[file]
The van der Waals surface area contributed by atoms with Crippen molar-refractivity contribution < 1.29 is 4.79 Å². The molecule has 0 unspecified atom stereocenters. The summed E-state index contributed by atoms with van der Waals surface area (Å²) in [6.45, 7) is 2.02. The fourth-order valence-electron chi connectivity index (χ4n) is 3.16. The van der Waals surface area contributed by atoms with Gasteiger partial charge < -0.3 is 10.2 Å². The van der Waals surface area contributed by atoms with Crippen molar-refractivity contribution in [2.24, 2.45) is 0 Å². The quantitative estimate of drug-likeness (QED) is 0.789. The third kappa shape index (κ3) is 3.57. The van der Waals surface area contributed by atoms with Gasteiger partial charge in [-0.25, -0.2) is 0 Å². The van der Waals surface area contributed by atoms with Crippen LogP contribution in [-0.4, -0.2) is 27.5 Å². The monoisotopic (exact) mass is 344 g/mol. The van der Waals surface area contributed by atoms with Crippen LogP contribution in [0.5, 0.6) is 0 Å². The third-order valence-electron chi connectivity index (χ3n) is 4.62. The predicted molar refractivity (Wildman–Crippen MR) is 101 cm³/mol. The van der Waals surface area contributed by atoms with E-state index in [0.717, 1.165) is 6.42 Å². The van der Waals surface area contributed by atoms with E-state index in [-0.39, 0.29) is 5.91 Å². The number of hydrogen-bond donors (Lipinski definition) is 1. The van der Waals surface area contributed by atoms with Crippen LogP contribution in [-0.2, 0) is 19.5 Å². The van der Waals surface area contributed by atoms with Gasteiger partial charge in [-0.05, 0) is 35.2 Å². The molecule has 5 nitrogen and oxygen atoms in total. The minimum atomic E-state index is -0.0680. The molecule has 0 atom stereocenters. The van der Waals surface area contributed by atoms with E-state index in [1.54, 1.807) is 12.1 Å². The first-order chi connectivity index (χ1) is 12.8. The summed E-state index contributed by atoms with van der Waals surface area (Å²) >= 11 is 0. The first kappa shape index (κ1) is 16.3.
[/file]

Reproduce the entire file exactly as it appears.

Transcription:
The van der Waals surface area contributed by atoms with Crippen molar-refractivity contribution < 1.29 is 4.79 Å². The molecule has 0 unspecified atom stereocenters. The summed E-state index contributed by atoms with van der Waals surface area (Å²) in [6.45, 7) is 2.02. The fourth-order valence-electron chi connectivity index (χ4n) is 3.16. The van der Waals surface area contributed by atoms with Gasteiger partial charge < -0.3 is 10.2 Å². The van der Waals surface area contributed by atoms with Crippen molar-refractivity contribution in [2.24, 2.45) is 0 Å². The quantitative estimate of drug-likeness (QED) is 0.789. The third kappa shape index (κ3) is 3.57. The van der Waals surface area contributed by atoms with Gasteiger partial charge in [-0.25, -0.2) is 0 Å². The van der Waals surface area contributed by atoms with Crippen LogP contribution in [-0.4, -0.2) is 27.5 Å². The monoisotopic (exact) mass is 344 g/mol. The van der Waals surface area contributed by atoms with Crippen LogP contribution in [0.5, 0.6) is 0 Å². The third-order valence-electron chi connectivity index (χ3n) is 4.62. The predicted molar refractivity (Wildman–Crippen MR) is 101 cm³/mol. The van der Waals surface area contributed by atoms with E-state index in [0.717, 1.165) is 6.42 Å². The van der Waals surface area contributed by atoms with E-state index in [-0.39, 0.29) is 5.91 Å². The number of hydrogen-bond donors (Lipinski definition) is 1. The van der Waals surface area contributed by atoms with Crippen LogP contribution in [-0.2, 0) is 19.5 Å². The van der Waals surface area contributed by atoms with Gasteiger partial charge in [-0.05, 0) is 35.2 Å². The molecule has 5 nitrogen and oxygen atoms in total. The minimum atomic E-state index is -0.0680. The molecule has 0 atom stereocenters. The van der Waals surface area contributed by atoms with E-state index in [1.54, 1.807) is 12.1 Å². The first-order chi connectivity index (χ1) is 12.8. The summed E-state index contributed by atoms with van der Waals surface area (Å²) >= 11 is 0. The first kappa shape index (κ1) is 16.3.